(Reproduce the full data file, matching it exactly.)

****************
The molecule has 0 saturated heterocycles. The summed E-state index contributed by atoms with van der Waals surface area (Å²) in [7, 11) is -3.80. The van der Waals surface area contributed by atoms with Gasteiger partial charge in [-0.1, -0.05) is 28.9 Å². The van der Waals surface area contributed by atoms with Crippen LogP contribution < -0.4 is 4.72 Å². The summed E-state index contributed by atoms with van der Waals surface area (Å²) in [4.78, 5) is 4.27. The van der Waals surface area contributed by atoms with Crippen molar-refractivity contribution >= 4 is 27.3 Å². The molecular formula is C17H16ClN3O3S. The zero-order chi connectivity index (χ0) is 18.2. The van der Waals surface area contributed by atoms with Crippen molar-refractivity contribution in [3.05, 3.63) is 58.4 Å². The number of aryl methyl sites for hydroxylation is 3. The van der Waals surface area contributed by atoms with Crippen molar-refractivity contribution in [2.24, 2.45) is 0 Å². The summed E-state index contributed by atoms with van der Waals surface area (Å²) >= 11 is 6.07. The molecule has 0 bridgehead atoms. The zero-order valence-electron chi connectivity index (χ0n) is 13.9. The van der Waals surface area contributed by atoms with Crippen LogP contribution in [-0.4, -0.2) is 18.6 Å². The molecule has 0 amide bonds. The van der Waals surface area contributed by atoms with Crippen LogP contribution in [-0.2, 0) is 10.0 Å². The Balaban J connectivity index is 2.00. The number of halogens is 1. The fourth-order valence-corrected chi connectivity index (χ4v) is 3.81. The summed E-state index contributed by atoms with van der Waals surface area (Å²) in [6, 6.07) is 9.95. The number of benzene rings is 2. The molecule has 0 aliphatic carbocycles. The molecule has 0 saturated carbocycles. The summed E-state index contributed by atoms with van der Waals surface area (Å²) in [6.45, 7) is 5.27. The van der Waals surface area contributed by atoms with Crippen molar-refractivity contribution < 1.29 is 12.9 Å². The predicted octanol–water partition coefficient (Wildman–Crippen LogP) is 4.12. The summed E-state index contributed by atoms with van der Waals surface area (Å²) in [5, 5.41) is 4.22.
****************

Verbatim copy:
The molecule has 0 saturated heterocycles. The summed E-state index contributed by atoms with van der Waals surface area (Å²) in [7, 11) is -3.80. The van der Waals surface area contributed by atoms with Gasteiger partial charge in [-0.1, -0.05) is 28.9 Å². The van der Waals surface area contributed by atoms with Crippen LogP contribution < -0.4 is 4.72 Å². The summed E-state index contributed by atoms with van der Waals surface area (Å²) in [4.78, 5) is 4.27. The van der Waals surface area contributed by atoms with Crippen molar-refractivity contribution >= 4 is 27.3 Å². The molecular formula is C17H16ClN3O3S. The zero-order chi connectivity index (χ0) is 18.2. The van der Waals surface area contributed by atoms with Crippen molar-refractivity contribution in [3.05, 3.63) is 58.4 Å². The number of aryl methyl sites for hydroxylation is 3. The van der Waals surface area contributed by atoms with Crippen molar-refractivity contribution in [2.24, 2.45) is 0 Å². The summed E-state index contributed by atoms with van der Waals surface area (Å²) >= 11 is 6.07. The molecule has 0 bridgehead atoms. The zero-order valence-electron chi connectivity index (χ0n) is 13.9. The van der Waals surface area contributed by atoms with Crippen LogP contribution in [-0.4, -0.2) is 18.6 Å². The molecule has 0 amide bonds. The van der Waals surface area contributed by atoms with Crippen LogP contribution in [-0.2, 0) is 10.0 Å². The Balaban J connectivity index is 2.00. The number of halogens is 1. The fourth-order valence-corrected chi connectivity index (χ4v) is 3.81. The summed E-state index contributed by atoms with van der Waals surface area (Å²) in [6, 6.07) is 9.95. The number of benzene rings is 2. The molecule has 0 aliphatic carbocycles. The molecule has 0 saturated carbocycles. The summed E-state index contributed by atoms with van der Waals surface area (Å²) in [6.45, 7) is 5.27. The van der Waals surface area contributed by atoms with Crippen molar-refractivity contribution < 1.29 is 12.9 Å². The predicted octanol–water partition coefficient (Wildman–Crippen LogP) is 4.12. The summed E-state index contributed by atoms with van der Waals surface area (Å²) in [5, 5.41) is 4.22.